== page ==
The Price of Freedom: Americans at War Home Collection Search

Object Record

    New Search

Spencer Carbine
Armed Forces History, Division of History of Technology, National Museum of American History

Spencer Carbine

Catalog #: 222364    Accession #: 41356
Credit: Division of Military History and Diplomacy, National Museum of American History

Maker

Christopher Miner Spencer (Maker)

By the summer of 1863, Christopher Miner Spencer despaired that the Bureau of Ordnance would never see the merit of his repeating rifle. Determined to provide Union soldiers with a quicker, more accurate rifle, Spencer took his gun to the White House. On 18 August 1863, President Lincoln agreed to test the rifle with Spencer on a weedy plain extending from the White House to the unfinished Washington Monument. At a distance of forty yards, Lincoln fired seven consecutive rounds into a wooden board, directly hitting a crude bulls-eye with his second shot. Lincoln presented Spencer with a fragment of the board on their return to the White House. Lincoln was pleased with the rifle’s accuracy and efficiency. In a matter of weeks, Spencer’s small Boston factory was receiving more orders than it could fill.

Dimensions / Weight

Dimensions: 6" H x 37" W x 2.5" D

Physical Description

Spencer breech-loading carbine, .52 caliber forged steel barrel, wood stock.

General History

The Spencer carbine was one of the most popular firearms of the Civil War. Issued late in 1863, the Spencer carbine had a demoralizing effect on the Confederate soldiers. General James Wilson wrote, “There is no doubt that the Spencer carbine is the best firearm put into the hands of the soldier, both for economy of ammunition and maximum affect both physical and moral.” The smaller, lighter gun could fire a magazine of seven copper rimfire cartridges in 30 seconds. The cartridges were fed into the breech by a compressed spring in the magazine. Lowering the operating lever dropped the breech block, extracting the spent cartridge. The same motion had the magazine automatically feed another round into the chamber. Basically, all a soldier had to do was cock, aim and pull the trigger. The production of the Blakeslee Cartridge Box gave a solider 10 to 13 magazine tubes ready to fire. This lever-action repeater was a formidable opponent against the slow firing muzzle loaders of the Confederacy. Even when the Confederate army captured Spencer carbines, they were useless because they required rimfire cartridges not made in the South. Over 94,000 Spencer carbines were purchased by the Federal government and another 120,000 were purchased privately.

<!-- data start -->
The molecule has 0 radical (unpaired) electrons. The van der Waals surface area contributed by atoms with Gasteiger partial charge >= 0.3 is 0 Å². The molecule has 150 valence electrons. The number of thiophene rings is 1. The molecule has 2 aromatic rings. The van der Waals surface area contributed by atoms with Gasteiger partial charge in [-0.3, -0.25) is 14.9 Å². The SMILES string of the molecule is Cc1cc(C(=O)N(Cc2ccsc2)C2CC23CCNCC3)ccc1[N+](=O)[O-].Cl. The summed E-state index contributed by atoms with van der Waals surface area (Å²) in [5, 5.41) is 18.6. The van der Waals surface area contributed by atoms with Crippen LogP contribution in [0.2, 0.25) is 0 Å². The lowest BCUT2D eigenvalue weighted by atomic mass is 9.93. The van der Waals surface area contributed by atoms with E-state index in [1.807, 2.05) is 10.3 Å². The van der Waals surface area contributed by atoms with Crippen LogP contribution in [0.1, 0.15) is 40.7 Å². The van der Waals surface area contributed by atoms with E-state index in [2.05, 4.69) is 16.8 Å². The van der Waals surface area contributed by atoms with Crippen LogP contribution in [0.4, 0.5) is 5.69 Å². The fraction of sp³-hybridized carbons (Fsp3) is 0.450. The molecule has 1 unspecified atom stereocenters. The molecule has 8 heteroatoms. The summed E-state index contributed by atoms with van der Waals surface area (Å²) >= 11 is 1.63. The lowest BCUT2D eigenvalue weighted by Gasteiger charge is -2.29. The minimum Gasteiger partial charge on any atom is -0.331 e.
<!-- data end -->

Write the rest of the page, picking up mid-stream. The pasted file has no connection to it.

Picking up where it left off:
Keywords

Country: United States
War: Civil War
Smithsonian National Museum of American History, Behring Center Printable ScriptVisit the MuseumEducationCredits